China: 70 years later. How Hwee Young/EPA
In a speech in the summer of 1949, on the eve of the foundation of the People’s Republic of China (PRC), Mao Zedong addressed the question of whether communist China under his leadership would abolish the state.
Political theorists Karl Marx and Friedrich Engels, seminal influences on Mao, had famously claimed the state would “wither away” following a successful revolution. The state was a tool used by capitalist bourgeoisie to suppress the people. Once the revolution had overthrown the bourgeoisie and abolished class inequality, there would be no further need for this instrument of oppression.
Yet, this part of Marxist theory did not resonate with the political events that unfolded in the 20th century. In Russia most notably, far from withering away, the state grew in power and pervasiveness after the revolution of 1917. Would the same occur in China?
In response, Mao insisted in 1949 that he did want to abolish the state, as classical Marxism dictates. Only, it wasn’t possible to do this “just yet”. The state couldn’t be abolished while reaction and class division existed domestically and imperialist powers still threatened China from abroad. State power was necessary in order to rejuvenate China and protect it from imperial aggression.
These two issues – domestic rejuvenation and protection from foreign imperialism – established two core arguments for the continued existence of the state in post-revolutionary China.
A friendly face
Today, as the PRC celebrates its 70th anniversary on October 1, such arguments are still being used by the government of President Xi Jinping. This is especially true at the domestic level. Xi has insisted that if China is to be successfully brought into the much promised “new era”, the state must guide all aspects of Chinese life according to the “truth” of Marxism – from education, to media communication, to fighting corruption.
At the international level, China has attempted to present itself as a more “friendly” and “peace loving” state than it appeared in the days of Mao.
In particular, modern China has frequently attempted to highlight its Confucian culture when promoting itself to the world and framed its intentions as seeking the Confucian value of global harmony. The belief being that this Confucian face will appear more friendly to the world, and will raise less concern about the rise of China on the world stage than Marxist anti-imperialist rhetoric would.
That said, anti-imperialism still casts a threatening shadow across this friendly Confucian face.
Speaking in 2014 on the 60th anniversary of the “Five Principles of Peaceful Co-existence”, a set of guidelines to govern relations between states outlined in the Panchsheel Treaty between China and India in 1954, Xi carefully framed the idea of harmonious international relations as specifically Asian and post-colonial.
This tradition of Asian harmony, he claimed, played a key role in combating imperialism and ending colonialism. Asian nations would now take the lead, Xi said, in building a new “harmonious” world order which would replace the “law of the jungle” where the “strong bullies the weak”. Such language echoed the struggle against imperialism which became a key component of Marxist theory in the mid-20th century, as revolutionary struggle shifted from Europe to the European colonies.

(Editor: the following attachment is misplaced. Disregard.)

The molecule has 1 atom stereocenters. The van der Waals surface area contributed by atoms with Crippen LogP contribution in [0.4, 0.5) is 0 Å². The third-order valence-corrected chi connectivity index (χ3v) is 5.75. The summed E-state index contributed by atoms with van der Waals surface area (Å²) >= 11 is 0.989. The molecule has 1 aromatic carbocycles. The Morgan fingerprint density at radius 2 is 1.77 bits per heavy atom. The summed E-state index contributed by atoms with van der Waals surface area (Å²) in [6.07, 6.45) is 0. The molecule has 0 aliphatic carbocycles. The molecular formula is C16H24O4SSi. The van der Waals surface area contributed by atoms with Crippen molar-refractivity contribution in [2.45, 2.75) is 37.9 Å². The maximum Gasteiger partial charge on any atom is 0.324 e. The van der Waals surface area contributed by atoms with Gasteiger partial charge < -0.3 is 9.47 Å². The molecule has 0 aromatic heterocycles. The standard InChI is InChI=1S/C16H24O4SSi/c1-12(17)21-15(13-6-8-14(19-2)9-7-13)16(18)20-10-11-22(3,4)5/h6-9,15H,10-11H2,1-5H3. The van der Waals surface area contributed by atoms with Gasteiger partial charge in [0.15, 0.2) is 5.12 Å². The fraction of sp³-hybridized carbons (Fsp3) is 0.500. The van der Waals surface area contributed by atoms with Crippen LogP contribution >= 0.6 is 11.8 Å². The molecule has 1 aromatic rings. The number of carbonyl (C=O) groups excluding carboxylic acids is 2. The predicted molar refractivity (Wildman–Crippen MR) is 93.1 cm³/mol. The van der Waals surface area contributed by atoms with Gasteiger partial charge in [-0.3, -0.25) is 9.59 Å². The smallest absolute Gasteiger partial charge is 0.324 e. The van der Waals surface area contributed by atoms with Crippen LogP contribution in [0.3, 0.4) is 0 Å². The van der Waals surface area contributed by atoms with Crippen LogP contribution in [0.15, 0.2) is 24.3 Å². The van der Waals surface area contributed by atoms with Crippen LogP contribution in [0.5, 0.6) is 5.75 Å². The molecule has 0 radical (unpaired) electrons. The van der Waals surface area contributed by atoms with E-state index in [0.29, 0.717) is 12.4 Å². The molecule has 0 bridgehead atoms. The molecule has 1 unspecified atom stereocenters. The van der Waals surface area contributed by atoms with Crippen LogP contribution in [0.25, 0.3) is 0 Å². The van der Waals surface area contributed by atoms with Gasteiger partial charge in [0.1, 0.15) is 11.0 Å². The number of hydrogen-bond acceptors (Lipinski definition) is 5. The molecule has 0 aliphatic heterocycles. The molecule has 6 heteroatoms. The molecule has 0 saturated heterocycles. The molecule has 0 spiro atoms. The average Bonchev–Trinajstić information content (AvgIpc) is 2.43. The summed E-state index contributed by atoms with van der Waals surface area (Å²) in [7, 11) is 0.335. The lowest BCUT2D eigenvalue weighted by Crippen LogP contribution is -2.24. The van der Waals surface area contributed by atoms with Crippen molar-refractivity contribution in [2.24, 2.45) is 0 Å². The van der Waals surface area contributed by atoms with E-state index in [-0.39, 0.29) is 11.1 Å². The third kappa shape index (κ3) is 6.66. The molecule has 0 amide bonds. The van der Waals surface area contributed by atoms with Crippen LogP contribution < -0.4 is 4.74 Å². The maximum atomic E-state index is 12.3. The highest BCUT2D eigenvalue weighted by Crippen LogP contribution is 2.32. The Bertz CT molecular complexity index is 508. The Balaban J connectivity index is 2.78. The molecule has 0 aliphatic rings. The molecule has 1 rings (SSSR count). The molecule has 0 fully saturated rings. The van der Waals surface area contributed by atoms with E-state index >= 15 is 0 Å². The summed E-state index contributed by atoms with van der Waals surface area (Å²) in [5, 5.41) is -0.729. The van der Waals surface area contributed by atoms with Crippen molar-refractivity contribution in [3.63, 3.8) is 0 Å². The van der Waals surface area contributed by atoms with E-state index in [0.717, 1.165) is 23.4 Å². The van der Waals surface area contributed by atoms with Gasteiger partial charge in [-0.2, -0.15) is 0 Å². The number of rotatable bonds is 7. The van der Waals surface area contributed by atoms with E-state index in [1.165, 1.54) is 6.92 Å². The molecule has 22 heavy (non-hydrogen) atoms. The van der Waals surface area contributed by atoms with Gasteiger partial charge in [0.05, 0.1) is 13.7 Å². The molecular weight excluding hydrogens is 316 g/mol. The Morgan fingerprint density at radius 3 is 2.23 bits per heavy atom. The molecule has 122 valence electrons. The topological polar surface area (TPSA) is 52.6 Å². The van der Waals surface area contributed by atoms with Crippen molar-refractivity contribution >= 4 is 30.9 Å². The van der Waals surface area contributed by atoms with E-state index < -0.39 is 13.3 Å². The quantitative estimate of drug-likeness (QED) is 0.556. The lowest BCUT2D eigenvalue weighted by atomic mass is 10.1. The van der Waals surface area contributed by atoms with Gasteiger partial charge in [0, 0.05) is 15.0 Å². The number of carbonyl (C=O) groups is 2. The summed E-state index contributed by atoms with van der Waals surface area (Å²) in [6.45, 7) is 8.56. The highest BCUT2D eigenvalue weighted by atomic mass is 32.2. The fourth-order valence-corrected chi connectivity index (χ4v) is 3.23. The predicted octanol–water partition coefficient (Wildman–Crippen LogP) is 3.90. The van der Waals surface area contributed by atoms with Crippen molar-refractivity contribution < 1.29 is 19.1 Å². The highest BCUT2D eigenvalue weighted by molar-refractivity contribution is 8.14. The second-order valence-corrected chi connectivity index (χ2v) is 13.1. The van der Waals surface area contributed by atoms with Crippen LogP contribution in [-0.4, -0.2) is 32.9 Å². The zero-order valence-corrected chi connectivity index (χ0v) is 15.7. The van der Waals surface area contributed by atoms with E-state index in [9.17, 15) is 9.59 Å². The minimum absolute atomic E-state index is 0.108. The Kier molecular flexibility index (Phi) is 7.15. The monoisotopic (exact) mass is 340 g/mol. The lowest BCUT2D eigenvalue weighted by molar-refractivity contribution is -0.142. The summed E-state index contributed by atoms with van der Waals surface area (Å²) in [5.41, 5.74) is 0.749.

Anti-imperialist struggle subsequently became a strong vein of Mao’s own Marxist-Leninist theory in China. The prominent attention Xi draws to imperialism appears very much in these traditions: that Asian harmony is the antithesis to imperial aggression.
In international disputes, China is keen to present itself as being on the side of traditional Asian values and frame the interests of its antagonists as the legacy of colonialism. Concerning the Spratly Islands, for example, an archipelago over which China and the Philippines claim sovereignty, China maintains that its claim lies in Asian tradition. The Philippines’ claim by contrast, China argues, rests on an “exaggeration” of the influence of Western colonialists. Interference by the US in the dispute is cast as a continuation of imperialist attempts at exploitation.
Hong Kong protests
Similar anti-imperialist narrative has surfaced clearly in recent months regarding the Hong Kong crisis. The Chinese government and state media continue to portray the protests as being driven by foreign colonial powers seeking to undermine the PRC. Liu Xiaoming, the Chinese ambassador to the UK, twice publicly referred to British politicians as having a “colonial mindset”.
The battle lines between imperialists and Marxists have been clearly drawn in the Hong Kong edition of the China Daily. Protesters waving the British and US flags were described as following symbols not just of imperialism but of “massacres” and “genocide”. This is contrasted sharply with the red flag of the PRC, which stands for “liberation”, an “end to exploitation” and victory in the “revolutionary struggle”.
So while the importance of Marxism for the Chinese state is still clear to see, 70 years on from the founding of the PRC, today, the Chinese Communist Party uses Marxist rhetoric as and when it feels it needs to. In fair weather, China is happy to present a friendly Confucian face to the world. If thwarted or threatened, the PRC is still ready to play Asia’s “red avenger”.
Ruairidh Brown is Academic Tutor and Year One coordinator in International Studies at the University of Nottingham. This article is republished from The Conversation under a Creative Commons license. Read the original article.